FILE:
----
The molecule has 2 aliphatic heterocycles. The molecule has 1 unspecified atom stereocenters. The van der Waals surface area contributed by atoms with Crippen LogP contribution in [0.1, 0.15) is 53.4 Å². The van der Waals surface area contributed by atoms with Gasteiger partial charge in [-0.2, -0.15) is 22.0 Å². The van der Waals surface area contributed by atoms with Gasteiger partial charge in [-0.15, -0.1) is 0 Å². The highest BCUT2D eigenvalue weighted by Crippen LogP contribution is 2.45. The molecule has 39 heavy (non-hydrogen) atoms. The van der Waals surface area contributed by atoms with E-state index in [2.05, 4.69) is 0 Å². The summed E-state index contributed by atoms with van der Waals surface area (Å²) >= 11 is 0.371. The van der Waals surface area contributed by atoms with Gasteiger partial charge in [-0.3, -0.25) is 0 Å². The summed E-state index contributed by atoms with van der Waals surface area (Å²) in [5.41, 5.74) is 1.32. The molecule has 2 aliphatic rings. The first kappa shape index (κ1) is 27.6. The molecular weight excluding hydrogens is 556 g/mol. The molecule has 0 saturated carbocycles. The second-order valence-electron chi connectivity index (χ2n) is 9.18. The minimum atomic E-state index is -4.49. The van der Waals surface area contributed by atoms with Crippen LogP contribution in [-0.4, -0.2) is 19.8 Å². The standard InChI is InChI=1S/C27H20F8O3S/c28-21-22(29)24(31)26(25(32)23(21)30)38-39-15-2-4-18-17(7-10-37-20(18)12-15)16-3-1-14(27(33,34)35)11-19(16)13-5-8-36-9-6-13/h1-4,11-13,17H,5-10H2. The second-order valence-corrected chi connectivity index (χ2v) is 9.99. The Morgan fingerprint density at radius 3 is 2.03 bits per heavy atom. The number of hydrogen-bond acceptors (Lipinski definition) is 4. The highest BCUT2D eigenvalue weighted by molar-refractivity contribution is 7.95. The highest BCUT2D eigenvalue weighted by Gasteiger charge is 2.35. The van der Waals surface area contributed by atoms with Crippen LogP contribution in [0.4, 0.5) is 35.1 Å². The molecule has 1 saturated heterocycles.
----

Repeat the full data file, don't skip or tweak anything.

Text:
The molecule has 2 aliphatic heterocycles. The molecule has 1 unspecified atom stereocenters. The van der Waals surface area contributed by atoms with Crippen LogP contribution in [0.1, 0.15) is 53.4 Å². The van der Waals surface area contributed by atoms with Gasteiger partial charge in [-0.2, -0.15) is 22.0 Å². The van der Waals surface area contributed by atoms with Gasteiger partial charge in [-0.15, -0.1) is 0 Å². The highest BCUT2D eigenvalue weighted by Crippen LogP contribution is 2.45. The molecule has 39 heavy (non-hydrogen) atoms. The van der Waals surface area contributed by atoms with E-state index in [2.05, 4.69) is 0 Å². The summed E-state index contributed by atoms with van der Waals surface area (Å²) >= 11 is 0.371. The van der Waals surface area contributed by atoms with Gasteiger partial charge in [-0.3, -0.25) is 0 Å². The summed E-state index contributed by atoms with van der Waals surface area (Å²) in [5.41, 5.74) is 1.32. The molecule has 2 aliphatic rings. The first kappa shape index (κ1) is 27.6. The molecular weight excluding hydrogens is 556 g/mol. The molecule has 0 saturated carbocycles. The second-order valence-electron chi connectivity index (χ2n) is 9.18. The minimum atomic E-state index is -4.49. The van der Waals surface area contributed by atoms with Crippen LogP contribution in [-0.4, -0.2) is 19.8 Å². The standard InChI is InChI=1S/C27H20F8O3S/c28-21-22(29)24(31)26(25(32)23(21)30)38-39-15-2-4-18-17(7-10-37-20(18)12-15)16-3-1-14(27(33,34)35)11-19(16)13-5-8-36-9-6-13/h1-4,11-13,17H,5-10H2. The second-order valence-corrected chi connectivity index (χ2v) is 9.99. The Morgan fingerprint density at radius 3 is 2.03 bits per heavy atom. The number of hydrogen-bond acceptors (Lipinski definition) is 4. The highest BCUT2D eigenvalue weighted by molar-refractivity contribution is 7.95. The highest BCUT2D eigenvalue weighted by Gasteiger charge is 2.35. The van der Waals surface area contributed by atoms with Crippen LogP contribution in [0.4, 0.5) is 35.1 Å². The molecule has 1 saturated heterocycles.